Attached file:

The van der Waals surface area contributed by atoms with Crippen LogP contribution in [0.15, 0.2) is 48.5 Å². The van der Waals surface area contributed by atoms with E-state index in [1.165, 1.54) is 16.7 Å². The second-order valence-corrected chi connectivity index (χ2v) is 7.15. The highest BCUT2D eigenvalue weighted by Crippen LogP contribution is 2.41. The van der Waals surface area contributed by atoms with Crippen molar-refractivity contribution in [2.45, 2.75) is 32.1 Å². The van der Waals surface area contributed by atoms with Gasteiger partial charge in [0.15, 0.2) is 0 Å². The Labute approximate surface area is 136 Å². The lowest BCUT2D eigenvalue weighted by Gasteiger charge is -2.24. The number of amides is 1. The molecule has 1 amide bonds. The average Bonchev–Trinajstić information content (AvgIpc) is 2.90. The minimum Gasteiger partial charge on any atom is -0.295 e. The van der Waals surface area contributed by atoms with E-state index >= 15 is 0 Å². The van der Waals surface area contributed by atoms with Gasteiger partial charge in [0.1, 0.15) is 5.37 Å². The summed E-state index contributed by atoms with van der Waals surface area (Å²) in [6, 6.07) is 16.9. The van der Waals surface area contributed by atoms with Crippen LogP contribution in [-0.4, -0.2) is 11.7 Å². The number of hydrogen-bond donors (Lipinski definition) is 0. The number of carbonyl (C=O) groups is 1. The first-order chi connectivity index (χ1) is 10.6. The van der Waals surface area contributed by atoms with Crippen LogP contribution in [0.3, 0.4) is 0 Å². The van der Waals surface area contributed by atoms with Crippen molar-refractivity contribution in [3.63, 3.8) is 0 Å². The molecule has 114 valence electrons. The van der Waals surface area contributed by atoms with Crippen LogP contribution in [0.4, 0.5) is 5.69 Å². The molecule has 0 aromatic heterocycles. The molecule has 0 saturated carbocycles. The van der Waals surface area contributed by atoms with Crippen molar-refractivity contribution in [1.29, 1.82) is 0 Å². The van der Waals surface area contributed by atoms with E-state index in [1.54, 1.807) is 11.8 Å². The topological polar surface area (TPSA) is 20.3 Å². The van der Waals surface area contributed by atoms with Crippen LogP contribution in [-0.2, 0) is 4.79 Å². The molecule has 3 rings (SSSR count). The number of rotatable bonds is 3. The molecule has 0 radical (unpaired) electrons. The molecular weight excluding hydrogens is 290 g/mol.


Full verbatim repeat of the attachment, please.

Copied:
The van der Waals surface area contributed by atoms with Crippen LogP contribution in [0.15, 0.2) is 48.5 Å². The van der Waals surface area contributed by atoms with E-state index in [1.165, 1.54) is 16.7 Å². The second-order valence-corrected chi connectivity index (χ2v) is 7.15. The highest BCUT2D eigenvalue weighted by Crippen LogP contribution is 2.41. The van der Waals surface area contributed by atoms with Crippen molar-refractivity contribution in [2.45, 2.75) is 32.1 Å². The van der Waals surface area contributed by atoms with Gasteiger partial charge in [0.15, 0.2) is 0 Å². The Labute approximate surface area is 136 Å². The lowest BCUT2D eigenvalue weighted by Gasteiger charge is -2.24. The number of amides is 1. The molecule has 1 amide bonds. The average Bonchev–Trinajstić information content (AvgIpc) is 2.90. The minimum Gasteiger partial charge on any atom is -0.295 e. The van der Waals surface area contributed by atoms with E-state index >= 15 is 0 Å². The van der Waals surface area contributed by atoms with Gasteiger partial charge in [0.1, 0.15) is 5.37 Å². The summed E-state index contributed by atoms with van der Waals surface area (Å²) in [6, 6.07) is 16.9. The van der Waals surface area contributed by atoms with Crippen LogP contribution in [-0.4, -0.2) is 11.7 Å². The number of hydrogen-bond donors (Lipinski definition) is 0. The number of carbonyl (C=O) groups is 1. The first-order chi connectivity index (χ1) is 10.6. The van der Waals surface area contributed by atoms with Crippen LogP contribution in [0.3, 0.4) is 0 Å². The van der Waals surface area contributed by atoms with Crippen molar-refractivity contribution in [3.63, 3.8) is 0 Å². The molecule has 114 valence electrons. The van der Waals surface area contributed by atoms with Crippen LogP contribution in [0.4, 0.5) is 5.69 Å². The molecule has 0 aromatic heterocycles. The molecule has 0 saturated carbocycles. The van der Waals surface area contributed by atoms with Crippen molar-refractivity contribution in [1.29, 1.82) is 0 Å². The van der Waals surface area contributed by atoms with E-state index in [1.54, 1.807) is 11.8 Å². The topological polar surface area (TPSA) is 20.3 Å². The van der Waals surface area contributed by atoms with Crippen LogP contribution in [-0.2, 0) is 4.79 Å². The molecule has 3 rings (SSSR count). The number of rotatable bonds is 3. The molecule has 0 radical (unpaired) electrons. The molecular weight excluding hydrogens is 290 g/mol.